- The body was washed; the hair and nails were cut. The body was dressed in new garments and adorned with ornaments.
- The body was carried on the shoulders of relatives, or pulled in a cart, followed by mourners who would recite sacred prayers until they reached the cremation site.
- After arriving at the cremation site the body would be placed on the funeral pyre with the head facing the south.
- The chief mourner placed ghee on the body to the accompaniment of sacred prayers.
- All jewels and ornaments were removed from the body and a small mound of cow dung was placed on the stomach or chest. The chief mourner walked around the body three times in a counterclockwise direction while sprinkling water from an earthen vessel. The vessel was then broken on the ground near the head of the deceased.
- The chief mourner lighted the fire at the head to the accompaniment of prayers.
- Prayers were recited to direct the various parts of the deceased’s body to merge with the universal elements: the voice to the sky, the eyes to the sun, the vital breath to the wind, and so forth.
- After the fire has consumed the body the mourning party returned home to bathe and purify themselves with prayers for peace.
- Three days after the cremation the chief mourner returned to the burning area and ceremonially sprinkled the ashes with water. The ashes were later poured into the Ganges or other sacred body of water in a ceremony called visarjanam.
Current cremation practice in India generally follows this Puranic model.
Burning in Effigy (kusa-puttalika-daha)
If a person had died but the body could not be reclaimed, as in the case of a person who had drowned or had been killed in battle, it was still absolutely essential for a cremation to take place. The reason was simple: without cremation the departed soul could not begin the transition into a pitr. In lieu of a body an image could be cremated. The Bhavisya-purana describes an image made of 360 strands of kusa, a kind of sacred grass: Forty for the head, twenty for the neck, one hundred in the two arms, twenty in the chest, twenty in the belly, thirty in the hips, one hundred in the two thighs, and thirty in the knees and shanks. Another account uses a coconut for the head, a bottle gourd for the mouth, five gems for the teeth, a plantain for the tongue, two shells for the eyes, clay for the nose, plantain leaves for the ears, the shoots of the fig tree for the hair, lotus fibers for the entrails, earth and barley paste for the flesh, honey for the blood, the skin of an antelope for the skin, a lotus for the naval, eggplant for the scrotum, and tree bark for garments!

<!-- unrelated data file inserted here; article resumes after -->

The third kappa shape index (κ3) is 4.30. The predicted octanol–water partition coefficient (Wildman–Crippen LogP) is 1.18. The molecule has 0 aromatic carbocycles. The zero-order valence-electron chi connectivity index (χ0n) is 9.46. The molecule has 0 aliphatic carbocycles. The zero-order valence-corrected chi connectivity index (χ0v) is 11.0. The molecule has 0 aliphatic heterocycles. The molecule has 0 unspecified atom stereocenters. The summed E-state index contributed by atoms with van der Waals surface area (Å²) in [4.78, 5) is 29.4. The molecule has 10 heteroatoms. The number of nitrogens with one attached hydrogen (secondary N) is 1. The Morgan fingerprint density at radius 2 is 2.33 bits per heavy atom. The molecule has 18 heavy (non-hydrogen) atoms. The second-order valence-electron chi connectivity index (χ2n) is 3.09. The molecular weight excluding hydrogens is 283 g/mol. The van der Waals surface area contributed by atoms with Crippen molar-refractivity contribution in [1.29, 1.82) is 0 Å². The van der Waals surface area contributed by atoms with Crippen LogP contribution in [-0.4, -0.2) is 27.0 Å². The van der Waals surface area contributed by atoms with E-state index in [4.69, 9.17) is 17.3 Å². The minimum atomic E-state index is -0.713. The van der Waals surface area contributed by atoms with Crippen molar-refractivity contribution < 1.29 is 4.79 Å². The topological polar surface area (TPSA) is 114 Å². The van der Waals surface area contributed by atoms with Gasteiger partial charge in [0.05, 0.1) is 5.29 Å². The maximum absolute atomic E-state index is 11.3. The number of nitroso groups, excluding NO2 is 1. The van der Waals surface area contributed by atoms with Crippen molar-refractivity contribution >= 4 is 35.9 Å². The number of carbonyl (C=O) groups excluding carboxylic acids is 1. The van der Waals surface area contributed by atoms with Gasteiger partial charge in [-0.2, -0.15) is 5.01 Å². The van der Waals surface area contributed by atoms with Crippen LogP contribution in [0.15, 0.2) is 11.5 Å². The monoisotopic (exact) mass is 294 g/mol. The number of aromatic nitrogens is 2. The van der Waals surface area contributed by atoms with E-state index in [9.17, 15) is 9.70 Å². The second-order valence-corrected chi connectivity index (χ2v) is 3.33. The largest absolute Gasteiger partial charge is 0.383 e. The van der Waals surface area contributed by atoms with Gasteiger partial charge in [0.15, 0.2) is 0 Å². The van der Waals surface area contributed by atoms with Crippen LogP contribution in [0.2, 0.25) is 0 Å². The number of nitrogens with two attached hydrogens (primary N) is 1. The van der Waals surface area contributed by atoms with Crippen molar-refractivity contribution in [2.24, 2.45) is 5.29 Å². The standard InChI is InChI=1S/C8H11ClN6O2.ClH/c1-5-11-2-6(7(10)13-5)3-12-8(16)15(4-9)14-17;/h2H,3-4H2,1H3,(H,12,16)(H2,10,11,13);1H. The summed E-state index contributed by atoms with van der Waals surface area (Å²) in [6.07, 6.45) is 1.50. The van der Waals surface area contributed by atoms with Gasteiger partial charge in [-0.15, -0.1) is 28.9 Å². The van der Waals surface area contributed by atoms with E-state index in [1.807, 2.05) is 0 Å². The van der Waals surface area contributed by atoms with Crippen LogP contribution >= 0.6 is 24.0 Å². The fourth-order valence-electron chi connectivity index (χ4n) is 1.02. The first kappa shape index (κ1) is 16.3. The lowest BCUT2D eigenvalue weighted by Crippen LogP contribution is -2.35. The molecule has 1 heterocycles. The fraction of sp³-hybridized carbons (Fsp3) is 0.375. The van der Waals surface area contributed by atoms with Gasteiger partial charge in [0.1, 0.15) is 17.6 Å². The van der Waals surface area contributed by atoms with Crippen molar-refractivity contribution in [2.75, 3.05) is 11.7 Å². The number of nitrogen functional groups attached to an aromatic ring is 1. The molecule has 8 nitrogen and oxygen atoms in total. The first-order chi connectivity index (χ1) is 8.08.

If a person became missing, but was not specifically known to be dead, as in the case of someone who had gone to a foreign land and not returned, the relatives were advised to wait 12 years before performing the cremation. In the case of a person who has been cremated in effigy, but who then returned home, the person needed to be reborn by being passed through the legs of a female and then, step-by-step, have all the purificatory ceremonies (samskaras) performed. This may even include a re-marriage if necessary.
There was also a special rite called Narayana-bali that was performed when a person had died under unusual circumstances, such as through suicide or accidental death. The Narayana-bali was atonement for the situation and made the deceased fit for receiving the regular funeral process and subsequent rites.
The Anustarani Animal
Both the Rg and the Atharva Vedas prescribe that the skin and organs of a cow or she-goat, called an anustarani animal, be burned along with the body. This was done in order to lessen the pain inflicted on the departing soul by the scorching fire. The hide of the animal covered the body. The vital organs of the animal were placed in the hands and around the body of the deceased. During the Grhya period this practice declined and by the Puranic period was stopped altogether. Instead, rice was spread around the body in lieu of the skin. During Ravana’s funeral Valmiki describes how an anustarani animal was used.